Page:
More, Yo

2014.Feb.07 Friday · 0 comments

in Books & Other Media

Almost two years ago I reviewed the book Plenty by chef and author Yotam Ottolenghi, and it’s still one of my favorite “go to” books for creative and interesting vegetarian recipes. At the time he’d just released two other cookbooks but neither was yet available in ebook form. The most interesting of the two that struck me was Jerusalem: A Coobook, and I put in a pre-order for it for when the e-version became available. At some point it did, auto-downloaded itself onto my tablet, and there it sat, forgotten in the electronic reading “pile” that tends to back up on my disk. I finally got around to it a few weeks ago and wended my way through it.

It’s as well written as the previous book, the subject material is far different. He and his co-author/chef Sami Tamimi explore the classic dishes of the interwoven cultures of the city of Jerusalem, be they Jewish, Muslim or Christian, Israeli or Arab, of Middle Eastern or Eastern European origin. There’s a particular focus on the dishes that the two of them, one Israeli, one Palestinian, have from their formative years. And, it’s a great read. In many ways it’s more of a storybook than it is a cookbook, despite an ample number of recipes. It would be an interesting one to cook one’s way through, but personally I’d be more likely to cook my way through Plenty. Still, it’s one to add to my small collection of Middle Eastern cookbooks, and that adds some depth to a particular subset of those cuisines.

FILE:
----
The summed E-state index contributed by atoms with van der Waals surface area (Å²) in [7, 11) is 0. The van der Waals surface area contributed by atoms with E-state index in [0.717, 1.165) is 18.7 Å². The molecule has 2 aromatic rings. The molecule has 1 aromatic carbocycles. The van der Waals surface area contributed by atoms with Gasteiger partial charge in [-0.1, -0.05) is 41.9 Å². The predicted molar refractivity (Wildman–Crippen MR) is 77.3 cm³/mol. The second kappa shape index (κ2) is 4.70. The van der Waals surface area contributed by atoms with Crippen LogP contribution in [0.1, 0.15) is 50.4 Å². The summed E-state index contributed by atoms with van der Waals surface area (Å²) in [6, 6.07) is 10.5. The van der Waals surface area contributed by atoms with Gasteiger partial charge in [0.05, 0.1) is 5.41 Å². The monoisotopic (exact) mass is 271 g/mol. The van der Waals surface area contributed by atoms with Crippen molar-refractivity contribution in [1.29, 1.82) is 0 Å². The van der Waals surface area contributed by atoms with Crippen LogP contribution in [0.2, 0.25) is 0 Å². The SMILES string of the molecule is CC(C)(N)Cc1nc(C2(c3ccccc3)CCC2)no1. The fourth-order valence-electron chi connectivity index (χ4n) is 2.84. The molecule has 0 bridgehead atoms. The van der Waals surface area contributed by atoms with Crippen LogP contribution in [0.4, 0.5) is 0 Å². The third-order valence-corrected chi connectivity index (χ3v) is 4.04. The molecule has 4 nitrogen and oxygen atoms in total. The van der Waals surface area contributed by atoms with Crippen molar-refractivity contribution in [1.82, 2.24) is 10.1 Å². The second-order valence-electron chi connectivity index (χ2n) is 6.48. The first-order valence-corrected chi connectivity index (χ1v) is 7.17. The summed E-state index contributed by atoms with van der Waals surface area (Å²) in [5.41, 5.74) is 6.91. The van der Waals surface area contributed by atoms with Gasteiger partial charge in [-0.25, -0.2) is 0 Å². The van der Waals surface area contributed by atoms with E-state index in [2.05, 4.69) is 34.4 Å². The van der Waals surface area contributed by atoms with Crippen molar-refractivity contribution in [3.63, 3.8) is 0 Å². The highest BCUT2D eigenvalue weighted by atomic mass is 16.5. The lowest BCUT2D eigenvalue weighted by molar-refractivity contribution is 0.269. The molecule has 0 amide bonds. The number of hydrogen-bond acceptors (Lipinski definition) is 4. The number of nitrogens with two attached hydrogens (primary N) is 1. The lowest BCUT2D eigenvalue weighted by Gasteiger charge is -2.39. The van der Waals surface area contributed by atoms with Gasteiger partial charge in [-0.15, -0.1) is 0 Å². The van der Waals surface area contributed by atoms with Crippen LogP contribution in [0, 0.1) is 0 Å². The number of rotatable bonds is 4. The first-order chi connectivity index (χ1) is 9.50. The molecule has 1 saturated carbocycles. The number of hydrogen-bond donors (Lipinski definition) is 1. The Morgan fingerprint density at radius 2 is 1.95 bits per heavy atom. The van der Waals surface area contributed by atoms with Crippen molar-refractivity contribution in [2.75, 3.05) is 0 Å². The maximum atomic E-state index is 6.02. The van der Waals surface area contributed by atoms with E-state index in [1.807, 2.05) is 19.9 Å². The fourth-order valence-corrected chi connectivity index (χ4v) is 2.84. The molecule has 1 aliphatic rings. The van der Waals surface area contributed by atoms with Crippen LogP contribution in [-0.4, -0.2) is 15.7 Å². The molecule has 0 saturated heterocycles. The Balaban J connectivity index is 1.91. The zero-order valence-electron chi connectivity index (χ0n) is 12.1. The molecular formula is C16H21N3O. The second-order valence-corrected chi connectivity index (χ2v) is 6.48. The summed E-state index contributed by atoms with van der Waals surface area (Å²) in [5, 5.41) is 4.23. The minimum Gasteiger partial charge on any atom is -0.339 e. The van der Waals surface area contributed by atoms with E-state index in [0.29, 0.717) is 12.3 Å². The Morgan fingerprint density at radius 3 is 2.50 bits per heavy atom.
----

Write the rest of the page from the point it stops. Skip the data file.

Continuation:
From Jerusalem: A Cookbook

I gave a shot at two of the recipes, modified slightly for the ingredients that we have available to us – for the most part I was able to find everything, and we had a delightful dinner of roasted squash and onions with a tahini dressing, and a lovely salad of chickpeas, tomatoes, and cucumbers in a garlickly yogurt. I’d happily eat either again, Henry wasn’t overly thrilled with the squash dish, finding the tahini dressing a bit on the bitter side for his tastes, which is more a matter of adjusting the amount of tahini in the dish, something that the authors bring up a couple of times in the book.

Do I recommend the book? Absolutely, if you have an interest in exploring a facet of Middle Eastern cuisine. And, if not, but you’re a fan of great vegetable dishes, head back to that previous review and pick up a copy of the other book.

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